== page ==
Central and Eastern European countries rapidly improved their competitiveness last year, according to the annual world ranking produced by the IMD World Competitiveness Centre.
The Czech Republic rose two places to become the highest ranked country in the region at 27th place, overtaking Lithuania, which slipped two places to 30th. But the most impressive improvements were made by Latvia (up six places to 37), Slovakia (up six places to 40), Slovenia (up six places to 43) and Bulgaria (up five places to 50).
“The impressive performance of Eastern European economies as a whole is to be welcomed,” said Professor Arturo Bris, director of the IMD World Competitiveness Centre. “The common pattern among all of the countries in the top 20 is their focus on business-friendly regulation, physical and intangible infrastructure and inclusive institutions. These are qualities that many Eastern European economies are increasingly recognising and embracing, and a breakthrough into the top 20 might not be too far away.”
Among the CEE’s top-ranked countries were also Estonia (31) and Poland (33). These countries ranked close to or above some Western European countries, such as France in 32nd position, Spain in 34th and Italy in 35th.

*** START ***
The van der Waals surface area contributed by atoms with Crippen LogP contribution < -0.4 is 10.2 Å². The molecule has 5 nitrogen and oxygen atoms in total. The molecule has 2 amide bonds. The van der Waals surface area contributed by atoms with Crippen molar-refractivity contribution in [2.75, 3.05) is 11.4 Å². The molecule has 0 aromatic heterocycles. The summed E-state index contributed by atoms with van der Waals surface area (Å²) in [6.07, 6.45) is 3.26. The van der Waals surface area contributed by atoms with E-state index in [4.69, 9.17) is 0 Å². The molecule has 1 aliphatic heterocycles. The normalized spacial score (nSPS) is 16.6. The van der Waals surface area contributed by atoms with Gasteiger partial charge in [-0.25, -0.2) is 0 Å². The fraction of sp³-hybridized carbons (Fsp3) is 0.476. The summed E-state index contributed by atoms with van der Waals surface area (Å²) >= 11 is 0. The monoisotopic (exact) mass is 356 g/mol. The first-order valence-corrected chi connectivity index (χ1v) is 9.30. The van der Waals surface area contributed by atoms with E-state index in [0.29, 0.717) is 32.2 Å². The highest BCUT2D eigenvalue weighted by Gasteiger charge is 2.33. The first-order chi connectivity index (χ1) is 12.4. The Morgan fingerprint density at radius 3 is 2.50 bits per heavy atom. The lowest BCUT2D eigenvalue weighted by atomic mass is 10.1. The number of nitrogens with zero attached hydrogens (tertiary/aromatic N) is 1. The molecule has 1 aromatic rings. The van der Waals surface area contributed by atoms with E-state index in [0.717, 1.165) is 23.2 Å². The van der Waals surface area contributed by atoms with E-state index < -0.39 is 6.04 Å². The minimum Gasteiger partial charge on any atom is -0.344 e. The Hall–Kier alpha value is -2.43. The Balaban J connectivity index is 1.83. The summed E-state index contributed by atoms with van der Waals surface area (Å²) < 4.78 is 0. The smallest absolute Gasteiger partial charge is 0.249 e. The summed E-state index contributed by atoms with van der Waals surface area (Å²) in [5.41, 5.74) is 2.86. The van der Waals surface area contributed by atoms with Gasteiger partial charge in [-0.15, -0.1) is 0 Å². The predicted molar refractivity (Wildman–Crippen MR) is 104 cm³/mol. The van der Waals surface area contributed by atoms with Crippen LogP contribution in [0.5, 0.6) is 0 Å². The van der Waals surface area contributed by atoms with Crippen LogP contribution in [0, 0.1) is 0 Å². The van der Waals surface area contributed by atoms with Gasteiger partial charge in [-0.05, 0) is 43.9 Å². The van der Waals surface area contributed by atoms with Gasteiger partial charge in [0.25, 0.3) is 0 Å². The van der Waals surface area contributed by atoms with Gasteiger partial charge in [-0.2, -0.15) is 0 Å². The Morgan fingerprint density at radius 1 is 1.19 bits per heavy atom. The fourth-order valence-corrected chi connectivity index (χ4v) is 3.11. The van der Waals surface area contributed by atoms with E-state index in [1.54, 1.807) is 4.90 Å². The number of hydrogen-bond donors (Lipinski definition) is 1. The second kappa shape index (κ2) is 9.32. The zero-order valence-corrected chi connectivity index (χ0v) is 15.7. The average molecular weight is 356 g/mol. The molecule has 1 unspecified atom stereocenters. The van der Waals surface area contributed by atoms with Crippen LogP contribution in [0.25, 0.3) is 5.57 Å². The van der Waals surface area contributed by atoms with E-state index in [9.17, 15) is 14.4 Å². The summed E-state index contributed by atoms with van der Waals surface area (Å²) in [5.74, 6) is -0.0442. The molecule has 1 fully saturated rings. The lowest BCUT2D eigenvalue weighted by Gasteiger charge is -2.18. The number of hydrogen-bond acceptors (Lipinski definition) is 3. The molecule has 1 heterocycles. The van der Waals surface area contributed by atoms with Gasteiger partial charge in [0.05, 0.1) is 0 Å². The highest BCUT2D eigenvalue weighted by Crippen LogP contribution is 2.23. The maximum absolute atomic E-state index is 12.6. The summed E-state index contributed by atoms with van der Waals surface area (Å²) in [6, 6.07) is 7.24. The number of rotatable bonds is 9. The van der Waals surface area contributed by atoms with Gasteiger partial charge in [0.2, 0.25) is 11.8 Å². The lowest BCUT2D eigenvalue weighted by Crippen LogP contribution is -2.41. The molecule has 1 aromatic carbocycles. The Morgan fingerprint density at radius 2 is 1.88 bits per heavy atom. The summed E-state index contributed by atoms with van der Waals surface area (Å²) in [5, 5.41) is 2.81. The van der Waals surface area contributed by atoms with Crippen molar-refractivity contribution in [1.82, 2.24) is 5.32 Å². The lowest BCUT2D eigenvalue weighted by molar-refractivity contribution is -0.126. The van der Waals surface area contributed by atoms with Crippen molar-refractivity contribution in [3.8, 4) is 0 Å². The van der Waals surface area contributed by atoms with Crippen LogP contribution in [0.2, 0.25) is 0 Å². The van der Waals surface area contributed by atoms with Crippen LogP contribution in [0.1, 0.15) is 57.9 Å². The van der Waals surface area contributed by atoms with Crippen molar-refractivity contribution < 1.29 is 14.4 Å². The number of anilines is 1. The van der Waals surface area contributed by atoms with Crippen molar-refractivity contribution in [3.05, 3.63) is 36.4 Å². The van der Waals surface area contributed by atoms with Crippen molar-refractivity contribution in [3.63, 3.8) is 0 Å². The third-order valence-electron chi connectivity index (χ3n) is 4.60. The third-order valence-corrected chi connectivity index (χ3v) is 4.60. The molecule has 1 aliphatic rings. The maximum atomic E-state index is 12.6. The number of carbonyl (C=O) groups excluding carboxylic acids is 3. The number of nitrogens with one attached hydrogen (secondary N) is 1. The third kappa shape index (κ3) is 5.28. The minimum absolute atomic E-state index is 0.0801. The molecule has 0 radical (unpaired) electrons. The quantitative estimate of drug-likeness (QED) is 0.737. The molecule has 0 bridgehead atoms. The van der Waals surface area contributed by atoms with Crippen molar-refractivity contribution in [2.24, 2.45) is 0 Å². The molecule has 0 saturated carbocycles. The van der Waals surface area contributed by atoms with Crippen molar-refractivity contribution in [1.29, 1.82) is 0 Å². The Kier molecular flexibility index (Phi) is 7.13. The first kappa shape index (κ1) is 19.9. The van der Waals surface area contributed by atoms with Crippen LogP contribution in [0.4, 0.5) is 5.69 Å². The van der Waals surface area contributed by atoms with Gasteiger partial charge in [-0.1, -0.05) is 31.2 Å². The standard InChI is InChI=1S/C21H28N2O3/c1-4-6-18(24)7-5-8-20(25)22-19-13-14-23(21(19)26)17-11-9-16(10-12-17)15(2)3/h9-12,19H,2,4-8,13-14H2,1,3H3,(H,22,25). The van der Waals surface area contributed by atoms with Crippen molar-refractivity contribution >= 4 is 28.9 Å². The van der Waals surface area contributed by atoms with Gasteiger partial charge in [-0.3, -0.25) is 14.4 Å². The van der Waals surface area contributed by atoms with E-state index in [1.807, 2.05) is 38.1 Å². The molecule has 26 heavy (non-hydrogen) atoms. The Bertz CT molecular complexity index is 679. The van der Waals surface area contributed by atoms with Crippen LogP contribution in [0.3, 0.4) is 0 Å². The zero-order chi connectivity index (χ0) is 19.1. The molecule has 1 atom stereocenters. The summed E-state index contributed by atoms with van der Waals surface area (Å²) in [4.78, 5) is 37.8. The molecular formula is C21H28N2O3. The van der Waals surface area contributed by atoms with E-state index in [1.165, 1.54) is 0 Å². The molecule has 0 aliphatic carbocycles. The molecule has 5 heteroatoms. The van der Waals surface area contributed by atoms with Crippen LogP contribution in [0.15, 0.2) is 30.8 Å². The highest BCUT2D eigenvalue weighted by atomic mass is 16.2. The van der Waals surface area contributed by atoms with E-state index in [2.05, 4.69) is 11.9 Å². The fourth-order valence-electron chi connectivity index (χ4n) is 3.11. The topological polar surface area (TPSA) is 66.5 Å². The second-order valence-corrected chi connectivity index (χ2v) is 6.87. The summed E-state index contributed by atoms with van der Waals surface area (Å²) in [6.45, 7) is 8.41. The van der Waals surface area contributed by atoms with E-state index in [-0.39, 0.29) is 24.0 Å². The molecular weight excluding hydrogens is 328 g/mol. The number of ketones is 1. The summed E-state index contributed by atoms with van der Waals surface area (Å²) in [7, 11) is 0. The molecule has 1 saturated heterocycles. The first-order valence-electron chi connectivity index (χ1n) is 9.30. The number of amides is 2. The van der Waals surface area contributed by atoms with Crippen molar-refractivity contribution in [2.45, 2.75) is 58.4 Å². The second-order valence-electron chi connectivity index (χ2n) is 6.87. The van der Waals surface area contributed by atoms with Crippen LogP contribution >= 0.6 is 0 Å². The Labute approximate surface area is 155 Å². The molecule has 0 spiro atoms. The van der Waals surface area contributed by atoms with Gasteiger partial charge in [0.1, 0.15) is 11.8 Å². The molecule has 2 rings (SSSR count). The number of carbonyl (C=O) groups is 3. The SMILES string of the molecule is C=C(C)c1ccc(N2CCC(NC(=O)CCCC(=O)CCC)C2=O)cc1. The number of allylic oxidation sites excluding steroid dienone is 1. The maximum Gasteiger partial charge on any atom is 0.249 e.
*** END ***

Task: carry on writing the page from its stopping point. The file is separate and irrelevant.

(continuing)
Further down the ranking, Russia improved its ranking by one place to 44th place, Turkey by two to 38th, while Ukraine rose one place to 59th place. Among the biggest losers was Kazakhstan, which plunged 13 places to 47th.
The study reveals a marked decline in Asia’s overall competitiveness since last year’s ranking, with China Hong Kong and Singapore alone bucking a wider trend of deterioration by overtaking the US to become the world’s most competitive economy.
The IMD World Competitiveness Centre, a research group within IMD business school, has published the ranking each year since 1989 and it is widely regarded as one of the foremost annual assessments of the competitiveness of countries.
Each ranking is based on analysis of over 340 criteria derived from four principal factors: economic performance, government efficiency, business efficiency and infrastructure. Responses from an in-depth survey of more than 5,400 business executives, who are asked to assess the situation in their own countries, are also taken into consideration.